Pseudo-sensory models propose that the perceptual processing of psi stimuli is equivalent to sensory stimuli at a basic level of analysis such as the ability to discriminate a figure from its background. Such pseudo-sensory processing is assumed reliant on the strength of the stimuli.
Such models approach psi with the view of the brain as an information processing system, address the stages of information processing, and addresses whether the nature of psi (e.g. ESP) performance characteristically conforms to the stages of processing.
However, evidence is contrary to pseudo-sensory models, such as how the “quality” of an ESP target (e.g. size, form, contrast, etc.) has no systematic effects of performance void of effects explainable in terms of psychological reactions, unlike regular sensory stimuli.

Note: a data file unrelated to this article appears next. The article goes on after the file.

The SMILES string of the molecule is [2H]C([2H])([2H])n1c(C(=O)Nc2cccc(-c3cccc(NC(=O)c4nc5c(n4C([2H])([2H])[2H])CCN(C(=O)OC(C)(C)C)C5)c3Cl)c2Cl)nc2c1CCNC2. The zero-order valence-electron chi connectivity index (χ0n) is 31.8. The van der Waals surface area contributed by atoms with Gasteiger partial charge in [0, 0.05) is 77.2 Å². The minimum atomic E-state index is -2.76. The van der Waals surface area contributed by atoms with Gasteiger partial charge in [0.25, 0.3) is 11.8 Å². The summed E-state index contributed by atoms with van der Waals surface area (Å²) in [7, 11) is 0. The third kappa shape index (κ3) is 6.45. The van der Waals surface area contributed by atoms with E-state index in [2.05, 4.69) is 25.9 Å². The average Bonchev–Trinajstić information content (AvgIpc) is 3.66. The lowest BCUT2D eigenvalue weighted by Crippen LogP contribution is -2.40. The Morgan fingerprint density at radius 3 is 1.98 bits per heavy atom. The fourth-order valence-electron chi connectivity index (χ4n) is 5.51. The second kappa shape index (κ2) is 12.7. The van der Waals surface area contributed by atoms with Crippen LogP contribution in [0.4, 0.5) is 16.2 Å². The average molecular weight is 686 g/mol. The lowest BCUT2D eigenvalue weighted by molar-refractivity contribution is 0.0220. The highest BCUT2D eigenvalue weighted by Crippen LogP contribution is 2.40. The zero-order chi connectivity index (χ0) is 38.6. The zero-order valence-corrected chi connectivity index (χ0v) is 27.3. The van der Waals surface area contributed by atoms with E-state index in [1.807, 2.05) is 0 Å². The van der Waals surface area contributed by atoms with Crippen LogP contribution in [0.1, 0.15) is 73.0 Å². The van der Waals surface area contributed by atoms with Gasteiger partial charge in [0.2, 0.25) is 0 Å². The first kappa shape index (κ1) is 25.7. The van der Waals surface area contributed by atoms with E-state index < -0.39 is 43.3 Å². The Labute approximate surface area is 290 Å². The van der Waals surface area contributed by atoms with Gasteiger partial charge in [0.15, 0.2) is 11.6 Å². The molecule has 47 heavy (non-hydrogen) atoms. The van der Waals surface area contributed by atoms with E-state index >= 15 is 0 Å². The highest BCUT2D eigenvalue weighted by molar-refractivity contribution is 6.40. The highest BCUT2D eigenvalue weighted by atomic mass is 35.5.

It should be noted here that sensory processing is only one modality of human information processing. The ideational mode, in which the information is processed by the brain, is assumed obtainable via from within the self, rather than the external environment.
Relative models address the role of the long-term memory in processing extrasensory information. Such concepts are encapsulated in memory models, which show not only promise in explaining the manifestation of extrasensory perception, but also may someday explain the manifestation of psychokinesis.